Modern Street Ballads


It’s of a tradesman and his wife, I heard the other day,
Who did kick up a glorious row; they live across the way;
The husband proved himself a fool, when his money all was spent,
He asked his wife, upon her life, to say which way it went.

So she reckon’d up, and told him, and showed him quite complete,
How five and twenty shillings were expended in a week.

He says my wages are all gone, and it does me perplex,
Indeed, said she, then list to me, my bonny cock of wax.
Continually you make a noise, and fill the house with strife,
I’ll tell you where your money goes; I will upon my life.

There’s three and twopence house rent; now attend to me she said,
There’s four shillings goes for meat, and three and ninepence, bread,
To wash your nasty dirty shirt, there’s half a pound of soap,
There’s eightpence goes for Coals, old boy, and sixpence wood and Coke.

There’s fourpence for milk and cream, and one and fourpence malt,
Three halfpence goes for vinegar, one halfpenny for salt;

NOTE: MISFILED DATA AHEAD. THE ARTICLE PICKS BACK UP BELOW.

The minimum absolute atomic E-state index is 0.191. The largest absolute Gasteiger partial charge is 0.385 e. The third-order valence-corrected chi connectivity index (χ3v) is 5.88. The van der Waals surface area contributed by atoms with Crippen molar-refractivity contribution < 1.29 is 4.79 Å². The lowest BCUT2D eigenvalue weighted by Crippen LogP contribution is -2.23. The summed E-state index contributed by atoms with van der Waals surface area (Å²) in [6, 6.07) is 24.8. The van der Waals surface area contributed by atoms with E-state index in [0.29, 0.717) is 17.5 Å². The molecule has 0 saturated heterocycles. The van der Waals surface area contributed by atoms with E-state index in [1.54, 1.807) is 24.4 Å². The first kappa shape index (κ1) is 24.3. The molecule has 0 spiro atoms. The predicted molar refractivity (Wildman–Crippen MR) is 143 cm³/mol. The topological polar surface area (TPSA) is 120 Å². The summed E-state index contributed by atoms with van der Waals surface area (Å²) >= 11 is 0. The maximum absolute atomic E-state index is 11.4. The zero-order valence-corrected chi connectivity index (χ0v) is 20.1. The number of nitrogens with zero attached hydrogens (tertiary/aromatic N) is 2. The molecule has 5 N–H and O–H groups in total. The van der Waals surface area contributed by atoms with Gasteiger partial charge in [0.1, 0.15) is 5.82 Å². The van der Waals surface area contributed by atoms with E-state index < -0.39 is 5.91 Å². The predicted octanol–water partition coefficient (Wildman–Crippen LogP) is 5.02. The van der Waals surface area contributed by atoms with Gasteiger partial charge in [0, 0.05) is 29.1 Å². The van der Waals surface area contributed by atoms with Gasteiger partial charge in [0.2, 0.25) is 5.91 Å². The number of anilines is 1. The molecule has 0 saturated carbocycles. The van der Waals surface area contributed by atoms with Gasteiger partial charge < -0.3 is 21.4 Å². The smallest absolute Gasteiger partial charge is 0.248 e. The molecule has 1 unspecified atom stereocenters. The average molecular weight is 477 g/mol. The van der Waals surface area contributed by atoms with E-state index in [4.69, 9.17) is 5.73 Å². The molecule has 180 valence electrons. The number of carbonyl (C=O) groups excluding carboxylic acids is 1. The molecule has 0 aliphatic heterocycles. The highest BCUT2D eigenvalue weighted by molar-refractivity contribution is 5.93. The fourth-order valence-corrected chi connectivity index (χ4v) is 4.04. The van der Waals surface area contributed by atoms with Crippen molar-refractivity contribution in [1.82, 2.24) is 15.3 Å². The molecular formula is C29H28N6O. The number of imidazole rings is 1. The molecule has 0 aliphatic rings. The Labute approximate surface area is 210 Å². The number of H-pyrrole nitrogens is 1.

A penny goes for mustard, a halfpenny for thread,
And you gave threepence the other night, for a piece of pig’s head.

A red herring every morning is sevenpence a week,
Sometimes you send me out for fish, you say you can’t eat meat,
Last Monday night you got so drunk, amongst your dirty crew,
It cost two pence next morning for a basin of hot stew.
There’s a penny goes for pepper too, as you shall understand,
Twopence soda, starch and blue, and a halfpenny for sand,
Sevenpence for Candles, a halfpenny for matches,
And a penny worth of Corduroy, I bought to mend your breeches.

A shilling potatoes and greens, with tenpence butter, you see,
Sixpence Coffee, ninepence Sugar, and sevenpence for tea,
There’s a penny goes for this thing, and twopence that and t’other,
Last week you broke a water jug, and I had to buy another.

There’s sixpence for tobacco, and a halfpenny for pipes,
Seven farthings goes for snuff, and twopence halfpenny swipes;
A penny you owed for shaving, over at the Barber’s shop,
And you know last Sunday morning, you’d a bottle of ginger pop.

There’s a penny goes for blacking, and eight pence halfpenny cheese,
A three farthing rushlight every night, to catch the bugs and fleas;
And when you go to the public house, and sit to drink and sing,
I pop into the liquor vaults, to have a drop of gin.

<< Hurrah for Father Mathew's Mill   The Way to Live >>

The End As I Know It: A Novel of Millennial Anxiety, by proprietor Kevin Shay, is now available in paperback.

Please visit for more information.